The topic I chose for my Msc. is “procedural generation using voxels and cellular automata”. That’s computer science jargon for “using colourful virtual cubes and lots of rules to make the cubes do cool stuff”. However, the details of my research is not the topic of this blog-post. This blog post is about my experiences with the voxel (or volumetric element aka. 3D cube) library, OpenVDB.
OpenVDB is an open-source c++ library that manages voxels. When I started using the library it was early 2013. OpenVDB was not fully released, it had not been integrated into any other platforms and only a handful of people were using it. By 2015 things have changed drastically. OpenVDB has won awards, been integrated into many art tools and is even starting to be looked at by game developers. Things are looking good for OpenVDB.
Overall I think my experiences with the library are pretty good, and I am quite happy with what I have achieved with it. However, that did not come without its own trials for me. From poor response to my noob questions on their forums and my low c++ proficiency (coding in c++ and “knowing” c++ are two very different things I learnt), I struggled to get to grips with the library.
I think I made two mistakes here:
Firstly, learning to code well in c++ as well as learning the new c++11 standards is challenging. Learning this, while messing around with a complex templated library (while trying to figure out if you actually want to use it) is pretty daunting. It took me far longer to get to grips with than I thought it would.
Secondly, OpenVDB was new and there were/are not a hell of alot of people using it. Tie this with the fact that I wanted to use the library in ways it isn’t focused on, and I was kind of on my own. I had to learn how to extend the library to incorporate colour and texture maps, something the library would not magically do for me.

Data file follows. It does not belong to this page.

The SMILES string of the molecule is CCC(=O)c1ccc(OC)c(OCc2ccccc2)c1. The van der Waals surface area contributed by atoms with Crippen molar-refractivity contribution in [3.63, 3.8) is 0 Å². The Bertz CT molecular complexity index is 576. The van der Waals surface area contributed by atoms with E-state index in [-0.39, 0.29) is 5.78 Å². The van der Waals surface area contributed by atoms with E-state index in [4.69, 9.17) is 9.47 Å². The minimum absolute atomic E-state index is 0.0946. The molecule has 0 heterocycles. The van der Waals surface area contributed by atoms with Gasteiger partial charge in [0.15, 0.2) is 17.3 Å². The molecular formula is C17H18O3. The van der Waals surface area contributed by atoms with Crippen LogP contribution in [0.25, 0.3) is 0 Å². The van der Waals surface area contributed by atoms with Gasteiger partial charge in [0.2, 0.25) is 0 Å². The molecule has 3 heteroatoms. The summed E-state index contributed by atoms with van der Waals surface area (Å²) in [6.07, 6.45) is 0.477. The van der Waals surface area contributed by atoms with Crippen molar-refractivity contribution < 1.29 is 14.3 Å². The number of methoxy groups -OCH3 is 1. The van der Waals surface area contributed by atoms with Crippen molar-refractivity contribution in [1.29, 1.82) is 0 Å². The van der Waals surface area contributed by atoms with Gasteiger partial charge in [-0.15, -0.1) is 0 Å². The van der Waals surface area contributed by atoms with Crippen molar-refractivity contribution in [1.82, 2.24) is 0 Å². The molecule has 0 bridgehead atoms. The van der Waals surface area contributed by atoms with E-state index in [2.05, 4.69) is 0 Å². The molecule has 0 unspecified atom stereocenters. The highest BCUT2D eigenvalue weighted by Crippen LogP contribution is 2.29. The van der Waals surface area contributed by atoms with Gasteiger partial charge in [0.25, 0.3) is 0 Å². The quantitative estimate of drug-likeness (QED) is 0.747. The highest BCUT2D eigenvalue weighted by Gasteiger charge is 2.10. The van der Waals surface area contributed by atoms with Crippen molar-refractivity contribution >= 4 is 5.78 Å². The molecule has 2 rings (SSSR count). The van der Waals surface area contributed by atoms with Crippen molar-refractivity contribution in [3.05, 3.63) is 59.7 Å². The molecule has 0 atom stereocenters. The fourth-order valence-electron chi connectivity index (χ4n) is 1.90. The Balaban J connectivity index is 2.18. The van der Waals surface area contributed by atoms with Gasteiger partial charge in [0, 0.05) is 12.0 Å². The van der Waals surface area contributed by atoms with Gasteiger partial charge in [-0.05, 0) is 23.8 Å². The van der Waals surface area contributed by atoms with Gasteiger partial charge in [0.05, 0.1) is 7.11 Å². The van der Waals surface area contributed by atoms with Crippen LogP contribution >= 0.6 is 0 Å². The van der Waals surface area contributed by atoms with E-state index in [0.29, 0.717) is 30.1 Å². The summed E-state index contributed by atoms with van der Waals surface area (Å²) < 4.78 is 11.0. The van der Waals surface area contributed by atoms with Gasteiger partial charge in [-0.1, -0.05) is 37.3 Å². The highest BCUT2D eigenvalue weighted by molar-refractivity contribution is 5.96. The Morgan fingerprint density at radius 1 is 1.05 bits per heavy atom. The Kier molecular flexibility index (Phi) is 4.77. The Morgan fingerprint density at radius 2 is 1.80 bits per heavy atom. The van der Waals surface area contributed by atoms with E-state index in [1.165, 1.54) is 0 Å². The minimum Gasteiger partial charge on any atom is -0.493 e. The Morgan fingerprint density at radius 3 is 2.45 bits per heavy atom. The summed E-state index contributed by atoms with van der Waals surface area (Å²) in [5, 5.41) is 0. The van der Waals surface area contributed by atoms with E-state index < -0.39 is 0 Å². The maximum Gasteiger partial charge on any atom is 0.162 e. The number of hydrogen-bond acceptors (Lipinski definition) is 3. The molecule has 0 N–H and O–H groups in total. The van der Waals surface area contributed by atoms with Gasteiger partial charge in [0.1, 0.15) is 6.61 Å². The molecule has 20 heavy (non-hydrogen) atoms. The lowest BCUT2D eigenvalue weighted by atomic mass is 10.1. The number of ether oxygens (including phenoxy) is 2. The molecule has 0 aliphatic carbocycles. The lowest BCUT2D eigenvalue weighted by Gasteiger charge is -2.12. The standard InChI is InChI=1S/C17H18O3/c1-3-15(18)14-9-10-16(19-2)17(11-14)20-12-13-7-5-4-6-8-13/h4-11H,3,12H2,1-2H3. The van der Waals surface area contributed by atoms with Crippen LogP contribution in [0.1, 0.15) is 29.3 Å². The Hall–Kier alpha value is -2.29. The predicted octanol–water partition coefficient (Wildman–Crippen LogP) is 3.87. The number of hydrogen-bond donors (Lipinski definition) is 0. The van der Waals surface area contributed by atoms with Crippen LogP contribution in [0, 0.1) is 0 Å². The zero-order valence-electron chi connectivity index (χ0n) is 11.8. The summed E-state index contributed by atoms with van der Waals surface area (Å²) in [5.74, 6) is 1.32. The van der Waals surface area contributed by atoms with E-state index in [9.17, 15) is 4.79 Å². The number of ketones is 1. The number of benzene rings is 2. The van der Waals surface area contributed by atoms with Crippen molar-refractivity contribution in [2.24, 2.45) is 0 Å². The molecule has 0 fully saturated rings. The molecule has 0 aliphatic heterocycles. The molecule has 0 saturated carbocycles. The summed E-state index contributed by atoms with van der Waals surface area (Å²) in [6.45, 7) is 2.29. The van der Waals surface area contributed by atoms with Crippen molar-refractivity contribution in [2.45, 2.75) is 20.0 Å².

Looking back I think it might have been better to use my own data-structure to learn, and then switched over once I had figured out where or how my research was going. On the other hand, the little system I built is using a fantastic library which I have only scratched the surface of. I even started trying to help new noobs on the forums with things I went through.
Yes, I probably should have used a game engine and tools I am more familiar with, but there are two experiences I wouldn’t take back:
The first is a humbling experience. I came to terms with not being a rock-star programmer (I have my doubts they even exist).
Secondly, once I was humbled, I learned to enjoy programming for what I could make. Not how I made it.
Besides that cliché moral lesson, I think being thrown in the deep-end really helped me conquer my programming fears. I’m excited to sink my teeth into a new challenge!
For the 2015 Global Game Jam we created a Massively Multiplayer Local One Button game (MMLOB)™. Players can join the game by holding down almost any button on a keyboard, mouse or controller. Once joined, players take the role of a character in a side scrolling infinite runner. Using your set key, players can jump out of the way of obstacles, using power-ups to aid their escape from the looming left-hand side of the screen.
For this jam we had to make a game where each persons play-through would affect the playthrough of the next player. The idea I came up with was a turn based game similar to star seed pilgrim. The first player would place down seed blocks, while another would “grow” the seed block. I teamed up with Ben Rausch, on pixels, and Ivo Sissolak, on sound/music.